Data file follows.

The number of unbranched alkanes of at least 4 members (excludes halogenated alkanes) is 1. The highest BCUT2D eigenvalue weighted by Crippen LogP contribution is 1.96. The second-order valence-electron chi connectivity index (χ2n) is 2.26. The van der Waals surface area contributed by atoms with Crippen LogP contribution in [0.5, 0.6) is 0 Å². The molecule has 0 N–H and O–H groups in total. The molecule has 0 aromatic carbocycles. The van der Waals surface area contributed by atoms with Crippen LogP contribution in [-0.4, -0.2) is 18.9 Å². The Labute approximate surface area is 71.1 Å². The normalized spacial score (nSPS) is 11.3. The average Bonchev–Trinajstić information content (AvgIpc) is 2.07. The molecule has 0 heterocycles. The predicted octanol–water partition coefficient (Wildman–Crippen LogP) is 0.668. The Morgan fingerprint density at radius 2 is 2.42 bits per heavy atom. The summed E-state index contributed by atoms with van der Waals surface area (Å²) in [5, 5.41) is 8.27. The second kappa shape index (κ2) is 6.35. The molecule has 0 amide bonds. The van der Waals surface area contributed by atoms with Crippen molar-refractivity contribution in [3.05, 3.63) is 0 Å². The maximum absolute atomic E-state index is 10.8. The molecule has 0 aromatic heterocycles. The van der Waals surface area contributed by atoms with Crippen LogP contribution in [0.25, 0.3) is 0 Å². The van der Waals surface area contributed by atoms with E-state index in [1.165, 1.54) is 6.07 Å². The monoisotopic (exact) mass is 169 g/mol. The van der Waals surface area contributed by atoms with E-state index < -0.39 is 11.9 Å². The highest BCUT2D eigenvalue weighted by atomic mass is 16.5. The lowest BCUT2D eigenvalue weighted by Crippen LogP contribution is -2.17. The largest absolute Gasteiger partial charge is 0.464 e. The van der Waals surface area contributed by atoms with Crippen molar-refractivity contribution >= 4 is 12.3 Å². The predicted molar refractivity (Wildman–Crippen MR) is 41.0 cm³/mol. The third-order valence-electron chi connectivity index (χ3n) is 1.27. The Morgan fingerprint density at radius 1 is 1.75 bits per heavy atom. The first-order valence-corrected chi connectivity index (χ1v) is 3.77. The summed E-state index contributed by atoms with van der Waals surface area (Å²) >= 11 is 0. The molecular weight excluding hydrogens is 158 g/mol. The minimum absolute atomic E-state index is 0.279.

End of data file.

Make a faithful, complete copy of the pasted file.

The number of unbranched alkanes of at least 4 members (excludes halogenated alkanes) is 1. The highest BCUT2D eigenvalue weighted by Crippen LogP contribution is 1.96. The second-order valence-electron chi connectivity index (χ2n) is 2.26. The van der Waals surface area contributed by atoms with Crippen LogP contribution in [0.5, 0.6) is 0 Å². The molecule has 0 N–H and O–H groups in total. The molecule has 0 aromatic carbocycles. The van der Waals surface area contributed by atoms with Crippen LogP contribution in [-0.4, -0.2) is 18.9 Å². The Labute approximate surface area is 71.1 Å². The normalized spacial score (nSPS) is 11.3. The average Bonchev–Trinajstić information content (AvgIpc) is 2.07. The molecule has 0 heterocycles. The predicted octanol–water partition coefficient (Wildman–Crippen LogP) is 0.668. The Morgan fingerprint density at radius 2 is 2.42 bits per heavy atom. The summed E-state index contributed by atoms with van der Waals surface area (Å²) in [5, 5.41) is 8.27. The second kappa shape index (κ2) is 6.35. The molecule has 0 amide bonds. The van der Waals surface area contributed by atoms with Crippen molar-refractivity contribution in [3.05, 3.63) is 0 Å². The maximum absolute atomic E-state index is 10.8. The molecule has 0 aromatic heterocycles. The van der Waals surface area contributed by atoms with Crippen LogP contribution in [0.25, 0.3) is 0 Å². The van der Waals surface area contributed by atoms with E-state index in [1.165, 1.54) is 6.07 Å². The monoisotopic (exact) mass is 169 g/mol. The van der Waals surface area contributed by atoms with E-state index < -0.39 is 11.9 Å². The highest BCUT2D eigenvalue weighted by atomic mass is 16.5. The lowest BCUT2D eigenvalue weighted by Crippen LogP contribution is -2.17. The largest absolute Gasteiger partial charge is 0.464 e. The van der Waals surface area contributed by atoms with Crippen molar-refractivity contribution >= 4 is 12.3 Å². The predicted molar refractivity (Wildman–Crippen MR) is 41.0 cm³/mol. The third-order valence-electron chi connectivity index (χ3n) is 1.27. The Morgan fingerprint density at radius 1 is 1.75 bits per heavy atom. The first-order valence-corrected chi connectivity index (χ1v) is 3.77. The summed E-state index contributed by atoms with van der Waals surface area (Å²) >= 11 is 0. The molecular weight excluding hydrogens is 158 g/mol. The minimum absolute atomic E-state index is 0.279.